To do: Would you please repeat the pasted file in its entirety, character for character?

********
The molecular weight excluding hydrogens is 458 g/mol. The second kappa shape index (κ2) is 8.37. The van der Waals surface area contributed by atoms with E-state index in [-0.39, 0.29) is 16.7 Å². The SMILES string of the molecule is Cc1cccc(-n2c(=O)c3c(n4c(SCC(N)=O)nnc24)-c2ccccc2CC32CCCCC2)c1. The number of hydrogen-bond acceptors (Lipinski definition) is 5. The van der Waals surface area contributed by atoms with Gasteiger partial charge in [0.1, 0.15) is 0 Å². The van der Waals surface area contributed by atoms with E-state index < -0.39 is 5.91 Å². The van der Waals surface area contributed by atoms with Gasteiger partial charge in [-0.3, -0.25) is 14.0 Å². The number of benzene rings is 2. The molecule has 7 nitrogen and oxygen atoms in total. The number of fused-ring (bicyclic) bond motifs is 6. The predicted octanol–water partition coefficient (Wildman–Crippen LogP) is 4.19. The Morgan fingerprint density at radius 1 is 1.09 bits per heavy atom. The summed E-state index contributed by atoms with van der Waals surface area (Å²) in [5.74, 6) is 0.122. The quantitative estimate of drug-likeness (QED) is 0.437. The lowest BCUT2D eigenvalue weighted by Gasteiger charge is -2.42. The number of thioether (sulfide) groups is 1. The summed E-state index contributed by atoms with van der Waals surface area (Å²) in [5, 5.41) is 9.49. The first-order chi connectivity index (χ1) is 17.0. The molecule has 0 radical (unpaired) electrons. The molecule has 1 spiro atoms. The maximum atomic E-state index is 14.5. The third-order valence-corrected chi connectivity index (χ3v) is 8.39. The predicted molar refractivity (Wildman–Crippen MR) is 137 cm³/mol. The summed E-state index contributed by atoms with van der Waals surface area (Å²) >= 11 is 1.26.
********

The molecular weight excluding hydrogens is 458 g/mol. The second kappa shape index (κ2) is 8.37. The van der Waals surface area contributed by atoms with E-state index in [-0.39, 0.29) is 16.7 Å². The SMILES string of the molecule is Cc1cccc(-n2c(=O)c3c(n4c(SCC(N)=O)nnc24)-c2ccccc2CC32CCCCC2)c1. The number of hydrogen-bond acceptors (Lipinski definition) is 5. The van der Waals surface area contributed by atoms with Gasteiger partial charge in [0.1, 0.15) is 0 Å². The van der Waals surface area contributed by atoms with E-state index < -0.39 is 5.91 Å². The van der Waals surface area contributed by atoms with Gasteiger partial charge in [-0.3, -0.25) is 14.0 Å². The number of benzene rings is 2. The molecule has 7 nitrogen and oxygen atoms in total. The number of fused-ring (bicyclic) bond motifs is 6. The predicted octanol–water partition coefficient (Wildman–Crippen LogP) is 4.19. The Morgan fingerprint density at radius 1 is 1.09 bits per heavy atom. The summed E-state index contributed by atoms with van der Waals surface area (Å²) in [5.74, 6) is 0.122. The quantitative estimate of drug-likeness (QED) is 0.437. The lowest BCUT2D eigenvalue weighted by Gasteiger charge is -2.42. The number of thioether (sulfide) groups is 1. The summed E-state index contributed by atoms with van der Waals surface area (Å²) in [5, 5.41) is 9.49. The first-order chi connectivity index (χ1) is 17.0. The molecule has 0 radical (unpaired) electrons. The molecule has 1 spiro atoms. The maximum atomic E-state index is 14.5. The third-order valence-corrected chi connectivity index (χ3v) is 8.39. The predicted molar refractivity (Wildman–Crippen MR) is 137 cm³/mol. The summed E-state index contributed by atoms with van der Waals surface area (Å²) >= 11 is 1.26.